Laurie Garrett

You Are Not Nearly Scared Enough About Ebola

Experimental drugs and airport screenings will do nothing to stop this plague. If Ebola hits Lagos, we're in real trouble.

Attention, World: You just don't get it.

You think there are magic bullets in some rich country's freezers that will instantly stop the relentless spread of the Ebola virus in West Africa? You think airport security guards in Los Angeles can look a traveler in the eyes and see infection, blocking that jet passenger's entry into La-la-land? You believe novelist Dan Brown's utterly absurd description of a World Health Organization that has a private C5-A military transport jet and disease SWAT team that can swoop into outbreaks, saving the world from contagion?

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It’s 10 o'Clock -- Do You Know Where Your Bubonic Plague Is?

Spilled smallpox, missing SARS, and rogue scientists with mutant H1N1. If you’re not scared, you should be.

In every one of the dozens of bioterrorism meetings I have attended over the last three decades, experts have stated unequivocally that the worst-case outbreak scenario would be smallpox in the hands of bad guys. And the most alarming other microbial possibilities that follow? Well, anthrax was always somewhere in the top five.

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Stay Away from Camel Milk and Egyptian Tomb Bats

A deadly SARS-like virus is sweeping the Middle East -- could it go global?

Anxiety runs deep in Saudi Arabia these days. A SARS-like disease that kills a third of those it infects is suddenly, and mysteriously, surging inside the kingdom. The country is struggling for answers -- and so are its neighbors.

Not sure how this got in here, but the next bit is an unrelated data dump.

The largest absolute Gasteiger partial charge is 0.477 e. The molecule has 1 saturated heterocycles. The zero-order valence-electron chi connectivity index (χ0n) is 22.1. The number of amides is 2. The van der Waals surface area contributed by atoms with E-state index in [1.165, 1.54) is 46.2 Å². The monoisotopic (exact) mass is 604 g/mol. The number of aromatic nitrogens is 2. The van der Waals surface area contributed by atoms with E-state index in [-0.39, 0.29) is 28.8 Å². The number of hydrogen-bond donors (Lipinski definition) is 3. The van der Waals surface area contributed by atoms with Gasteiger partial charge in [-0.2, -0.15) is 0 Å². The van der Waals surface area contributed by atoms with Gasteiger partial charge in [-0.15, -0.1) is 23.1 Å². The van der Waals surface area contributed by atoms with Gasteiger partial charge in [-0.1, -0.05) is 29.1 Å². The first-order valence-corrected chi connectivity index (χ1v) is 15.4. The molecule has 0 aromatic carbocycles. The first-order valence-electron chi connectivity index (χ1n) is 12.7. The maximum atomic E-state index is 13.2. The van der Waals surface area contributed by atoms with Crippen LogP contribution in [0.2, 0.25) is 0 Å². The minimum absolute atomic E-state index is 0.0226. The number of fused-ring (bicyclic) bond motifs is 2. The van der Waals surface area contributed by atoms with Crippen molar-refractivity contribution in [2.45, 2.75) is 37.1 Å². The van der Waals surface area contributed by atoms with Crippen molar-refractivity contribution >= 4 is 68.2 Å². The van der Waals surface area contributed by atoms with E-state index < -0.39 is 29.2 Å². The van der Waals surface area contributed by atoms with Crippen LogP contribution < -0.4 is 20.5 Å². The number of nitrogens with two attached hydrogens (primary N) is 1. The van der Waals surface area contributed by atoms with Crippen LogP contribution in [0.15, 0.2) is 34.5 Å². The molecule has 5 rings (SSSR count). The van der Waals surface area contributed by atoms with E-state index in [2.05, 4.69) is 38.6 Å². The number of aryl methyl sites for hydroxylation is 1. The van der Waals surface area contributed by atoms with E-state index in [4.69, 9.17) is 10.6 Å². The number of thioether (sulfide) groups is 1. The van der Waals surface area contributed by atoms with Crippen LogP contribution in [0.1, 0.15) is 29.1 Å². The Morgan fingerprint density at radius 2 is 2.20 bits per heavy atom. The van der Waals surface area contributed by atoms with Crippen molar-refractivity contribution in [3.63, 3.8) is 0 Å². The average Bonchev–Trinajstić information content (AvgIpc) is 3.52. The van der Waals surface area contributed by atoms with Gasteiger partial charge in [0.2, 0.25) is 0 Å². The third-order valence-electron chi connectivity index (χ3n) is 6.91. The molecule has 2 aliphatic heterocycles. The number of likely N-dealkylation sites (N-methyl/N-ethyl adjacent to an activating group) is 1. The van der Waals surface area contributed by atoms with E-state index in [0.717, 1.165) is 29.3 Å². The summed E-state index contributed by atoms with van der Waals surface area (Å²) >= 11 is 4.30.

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The Shots Heard Around the World

From global-health success story to nightmare: How a worldwide effort to eradicate polio went from Jonas Salk to Islamist terrorist.

New shots are jeopardizing humanity's battle to eradicate polio, and they don't include syringes or vaccines. Rather, they're the gunshots of Islamist terrorists.*

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Don't Kiss the Cadaver

Since 1976, Africa has reported over 2,000 cases of Ebola. Lessons were learned -- it's now up to Guinea to remember them.

Despite millions of dollars in research on vaccines and treatments, the deadly and frightening Ebola virus is best tackled today the same way it was during its first epidemic in 1976: With soap, clean water, protective gear, and quarantine. In fact, the care, treatment, and control of the virus is most effective when handled the way American physicians dealt with the 1918 influenza pandemic almost 100 years ago.

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